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Flights in EU airspace could face new carbon levy from 2014

European Commission statement this morning confirmed it plans to revise the EU ETS to include all regional flights

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By Ed King

All flights inside Europe will be covered by the EU’s emissions trading scheme from the start of 2014 according to proposals published today.

A European Commission statement this morning confirmed it plans to revise the EU emissions trading scheme (ETS) to ensure all flights in “European regional airspace” participate.

Recent talks under the International Civil Aviation Organisation (ICAO) ended with an agreement to develop a global airline ETS by the end of the decade.

“The adjustment in the legislation would apply from 1 January 2014 and until a planned global market-based mechanism (MBM) becomes applicable to international aviation emissions by 2020,” the statement says.

This reverses a decision taken in April this year to suspend enforcing the ETS on all flights to or from EU states, to allow UN negotiations on a global deal to proceed.

The plans offer a full exemption to 80 developing countries which emit less than 1% of global aviation emissions, and will not include emissions from flights outside EU airspace from 2014-2020.

Aviation emissions have more than doubled in the last twenty years and the sector accounts for 5% of global warming.

“I am confident that the European Parliament and the Council will move swiftly and approve this proposal without delay,” said EU Climate Commissioner Connie Hedegaard in a statement.

“With this proposal, Europe is taking the responsibility to reduce emissions within its own airspace until the global measure begins.”

Asked in a press conference if she expected opposition to the proposals from China, India and the USA, Hedegaard said she hoped other countries would recognise the EU’s “sovereign right” to regulate aviation. “We decide the rules,” she said.

“I still want to see if the rest of the world acknowledges that Europe has tried to be very constructive in these talks. We did it with stopping the clock, now that has served its purpose, and now we are adjusting our legislation so far in order to create the necessary good atmosphere around the negotiations up to 2016.”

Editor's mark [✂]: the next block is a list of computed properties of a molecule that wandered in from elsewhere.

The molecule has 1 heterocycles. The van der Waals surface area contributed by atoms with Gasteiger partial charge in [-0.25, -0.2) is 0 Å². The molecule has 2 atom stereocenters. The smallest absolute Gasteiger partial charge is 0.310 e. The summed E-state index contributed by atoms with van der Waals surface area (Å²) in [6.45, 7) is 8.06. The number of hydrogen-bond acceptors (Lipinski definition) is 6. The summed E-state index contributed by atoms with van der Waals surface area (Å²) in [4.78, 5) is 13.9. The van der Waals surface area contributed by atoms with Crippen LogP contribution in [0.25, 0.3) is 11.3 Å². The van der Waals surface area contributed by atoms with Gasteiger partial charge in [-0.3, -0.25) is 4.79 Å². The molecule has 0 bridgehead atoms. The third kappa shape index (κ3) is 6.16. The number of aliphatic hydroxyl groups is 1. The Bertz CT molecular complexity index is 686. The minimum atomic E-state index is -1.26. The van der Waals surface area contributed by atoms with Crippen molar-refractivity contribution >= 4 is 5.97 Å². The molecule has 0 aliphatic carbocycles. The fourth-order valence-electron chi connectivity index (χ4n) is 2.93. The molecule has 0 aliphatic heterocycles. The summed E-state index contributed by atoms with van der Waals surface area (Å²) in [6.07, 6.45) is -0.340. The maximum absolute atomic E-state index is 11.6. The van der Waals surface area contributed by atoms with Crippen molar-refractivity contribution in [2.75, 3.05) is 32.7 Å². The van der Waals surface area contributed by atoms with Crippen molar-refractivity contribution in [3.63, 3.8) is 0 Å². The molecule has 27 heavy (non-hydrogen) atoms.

RTCC understands a renewed push on aviation emissions by the EU was expected after the disappointment of the ICAO talks, but it is unclear what the response from airlines and affected countries will be.

“If the EU decides, and I hope they do not, they will nevertheless want to capture emissions of non-European airlines, then we will be back to trade wars,”  Abdul Wahab Teffaha, Secretary General of the Arab Air Carriers Organization told Reuters.

A Virgin Atlantic spokesperson told RTCC a January 2014 timescale “does seem very ambitious, given the inevitable complexity in the scheme”, adding the company would reserve judgement until more information emerges.

Airlines for America, a trade body representing US carriers, told RTCC the EU announcement “flies in the face” of the recent ICAO deal.

“As this proposal is only an initial draft, we urge the European Council and Parliament to use their deliberative process to revise the proposal in line with the global agreement,” a spokeswoman said.

NGOs warn the proposed deal still leaves 78% of aviation emissions unregulated because longhaul flights over international waters are not covered.

Aoife O’Leary, aviation policy officer at the Brussels-based Transport and Environment says the EU could address this by accounting for the first 50% of any outgoing flight and the last 50% of incoming flights to the region.

“The ICAO outcome on a global measure is full of holes, and many uncertainties about any deal in 2016 remain,” she said.

“In these circumstances, we urge the European Parliament and Member States to include an option to extend the aviation emissions coverage of the ETS to a 50/50 basis in 2017. Only then will regional measures, like the EU ETS, be environmentally effective.”

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